by Greg Palast is a documentary that must be seen if one is to understand what’s going on in New Orleans after Katrina and the Federal Flood. Palast’s tough, gutsy journalism reminds me of what “60 Minutes” was, back in the day when that program had cojones. Palast, investigating what really happened in New Orleans on 8/29/2005, interviews then-LSU professor Ivor Van Heerden. Van Heerden says speaking to Palast could endanger his job due to the political connections of higher-ups–and we all know what happened to Van Heerden.
Palast also interviews flood victims discouraged in one way or another from returning home and the nefarious machinations behind attempts to discourage their return.
Here, then is “Big Easy to Big Empty.”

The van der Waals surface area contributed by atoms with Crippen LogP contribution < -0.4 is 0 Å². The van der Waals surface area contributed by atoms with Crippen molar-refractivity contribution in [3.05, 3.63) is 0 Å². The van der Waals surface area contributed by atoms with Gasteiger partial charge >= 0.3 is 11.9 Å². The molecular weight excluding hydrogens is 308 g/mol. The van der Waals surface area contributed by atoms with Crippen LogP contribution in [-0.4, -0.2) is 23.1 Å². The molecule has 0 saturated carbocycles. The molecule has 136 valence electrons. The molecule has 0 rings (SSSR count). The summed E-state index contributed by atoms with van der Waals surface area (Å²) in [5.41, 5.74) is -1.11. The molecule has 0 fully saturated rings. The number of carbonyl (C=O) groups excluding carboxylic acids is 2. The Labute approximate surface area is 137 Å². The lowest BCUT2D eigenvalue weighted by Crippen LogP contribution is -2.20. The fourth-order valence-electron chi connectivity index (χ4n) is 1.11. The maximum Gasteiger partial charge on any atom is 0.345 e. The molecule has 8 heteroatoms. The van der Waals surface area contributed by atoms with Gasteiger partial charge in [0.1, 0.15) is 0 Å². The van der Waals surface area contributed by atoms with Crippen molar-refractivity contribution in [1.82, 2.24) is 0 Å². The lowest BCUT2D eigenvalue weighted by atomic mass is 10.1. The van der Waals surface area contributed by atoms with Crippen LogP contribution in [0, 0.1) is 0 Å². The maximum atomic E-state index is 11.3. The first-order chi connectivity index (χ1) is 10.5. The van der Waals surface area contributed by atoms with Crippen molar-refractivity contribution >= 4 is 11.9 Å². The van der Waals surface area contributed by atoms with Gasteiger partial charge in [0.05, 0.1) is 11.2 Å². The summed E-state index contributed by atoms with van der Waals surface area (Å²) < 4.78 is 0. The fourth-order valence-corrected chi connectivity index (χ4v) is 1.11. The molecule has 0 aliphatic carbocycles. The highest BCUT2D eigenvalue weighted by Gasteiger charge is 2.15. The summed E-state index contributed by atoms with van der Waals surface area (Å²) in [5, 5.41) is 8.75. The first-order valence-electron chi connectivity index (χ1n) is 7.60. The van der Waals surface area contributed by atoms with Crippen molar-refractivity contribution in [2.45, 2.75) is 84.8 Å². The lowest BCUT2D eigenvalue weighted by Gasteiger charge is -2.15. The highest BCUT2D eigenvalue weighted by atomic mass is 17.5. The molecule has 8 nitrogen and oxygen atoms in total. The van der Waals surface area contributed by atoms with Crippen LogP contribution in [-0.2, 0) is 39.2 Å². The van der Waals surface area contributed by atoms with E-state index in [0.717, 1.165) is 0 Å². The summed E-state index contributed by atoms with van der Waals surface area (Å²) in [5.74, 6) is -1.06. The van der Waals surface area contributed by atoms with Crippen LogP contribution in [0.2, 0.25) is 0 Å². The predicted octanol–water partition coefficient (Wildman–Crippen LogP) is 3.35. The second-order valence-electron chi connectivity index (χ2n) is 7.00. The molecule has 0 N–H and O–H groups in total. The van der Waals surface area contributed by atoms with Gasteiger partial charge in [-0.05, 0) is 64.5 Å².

Today Obama will be making an extremely short stop in New Orleans. Or what my favorite NOLA blogger calls a “tinkle-stop tour.” In New Orleans, he’ll be visiting a charter school and participating in a town hall meeting in the Lower 9th Ward.
(In contrast, his next stop will be San Francisco, where he’ll be spending four times as much time–16 hours. This has caused Harry Shearer to say,
Total elapsed time in SF: sixteen hours. They must have experienced a hell of a federal disaster there. Four times worse, you figure?
Often when people including those in government and the mainstream media who should know better refer to the events of 8/29, it is merely as “Katrina” or “Hurricane Katrina”.
There were actually two catastrophes that happened that day: the storm, which passed to the east of New Orleans, devastating the Mississippi and eastern Louisiana Gulf Coasts, which was a NATURAL disaster, and the falling apart of New Orleans’ federally-built and maintained levees, which was a MANMADE disaster due to poor engineering.
While the use of Katrina as shorthand to cover the two events is easy (I’ve even done that at times) it’s misleading because of the implication that the flooding of New Orleans was a natural disaster. And this matters–more below the fold.